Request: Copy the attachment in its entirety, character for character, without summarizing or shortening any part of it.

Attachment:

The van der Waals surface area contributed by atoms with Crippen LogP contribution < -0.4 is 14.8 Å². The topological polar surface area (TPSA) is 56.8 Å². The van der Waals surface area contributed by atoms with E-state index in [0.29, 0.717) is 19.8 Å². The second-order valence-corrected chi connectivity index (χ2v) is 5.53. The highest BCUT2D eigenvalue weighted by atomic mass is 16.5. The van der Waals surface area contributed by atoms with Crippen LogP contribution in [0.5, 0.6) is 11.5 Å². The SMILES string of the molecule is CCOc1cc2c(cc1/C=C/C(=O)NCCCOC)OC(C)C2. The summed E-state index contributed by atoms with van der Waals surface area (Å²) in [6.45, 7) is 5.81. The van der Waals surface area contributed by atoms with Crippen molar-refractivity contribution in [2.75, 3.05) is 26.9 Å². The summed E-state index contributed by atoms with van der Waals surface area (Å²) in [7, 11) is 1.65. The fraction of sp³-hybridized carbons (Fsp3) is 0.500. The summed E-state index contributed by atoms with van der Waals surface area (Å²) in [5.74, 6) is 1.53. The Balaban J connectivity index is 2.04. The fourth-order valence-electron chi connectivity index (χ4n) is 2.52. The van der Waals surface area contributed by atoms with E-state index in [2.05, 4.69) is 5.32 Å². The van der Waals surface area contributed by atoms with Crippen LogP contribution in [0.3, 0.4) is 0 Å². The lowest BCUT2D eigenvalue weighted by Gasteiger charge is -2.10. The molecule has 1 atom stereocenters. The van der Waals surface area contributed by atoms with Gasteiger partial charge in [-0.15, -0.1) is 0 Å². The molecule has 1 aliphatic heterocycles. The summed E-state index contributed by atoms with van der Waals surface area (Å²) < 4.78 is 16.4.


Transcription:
The van der Waals surface area contributed by atoms with Crippen LogP contribution < -0.4 is 14.8 Å². The topological polar surface area (TPSA) is 56.8 Å². The van der Waals surface area contributed by atoms with E-state index in [0.29, 0.717) is 19.8 Å². The second-order valence-corrected chi connectivity index (χ2v) is 5.53. The highest BCUT2D eigenvalue weighted by atomic mass is 16.5. The van der Waals surface area contributed by atoms with Crippen LogP contribution in [0.5, 0.6) is 11.5 Å². The SMILES string of the molecule is CCOc1cc2c(cc1/C=C/C(=O)NCCCOC)OC(C)C2. The summed E-state index contributed by atoms with van der Waals surface area (Å²) in [6.45, 7) is 5.81. The van der Waals surface area contributed by atoms with Crippen molar-refractivity contribution in [2.75, 3.05) is 26.9 Å². The summed E-state index contributed by atoms with van der Waals surface area (Å²) in [7, 11) is 1.65. The fraction of sp³-hybridized carbons (Fsp3) is 0.500. The summed E-state index contributed by atoms with van der Waals surface area (Å²) in [5.74, 6) is 1.53. The Balaban J connectivity index is 2.04. The fourth-order valence-electron chi connectivity index (χ4n) is 2.52. The van der Waals surface area contributed by atoms with E-state index in [2.05, 4.69) is 5.32 Å². The van der Waals surface area contributed by atoms with Crippen LogP contribution in [0.3, 0.4) is 0 Å². The lowest BCUT2D eigenvalue weighted by Gasteiger charge is -2.10. The molecule has 1 atom stereocenters. The van der Waals surface area contributed by atoms with Gasteiger partial charge in [-0.15, -0.1) is 0 Å². The molecule has 1 aliphatic heterocycles. The summed E-state index contributed by atoms with van der Waals surface area (Å²) < 4.78 is 16.4.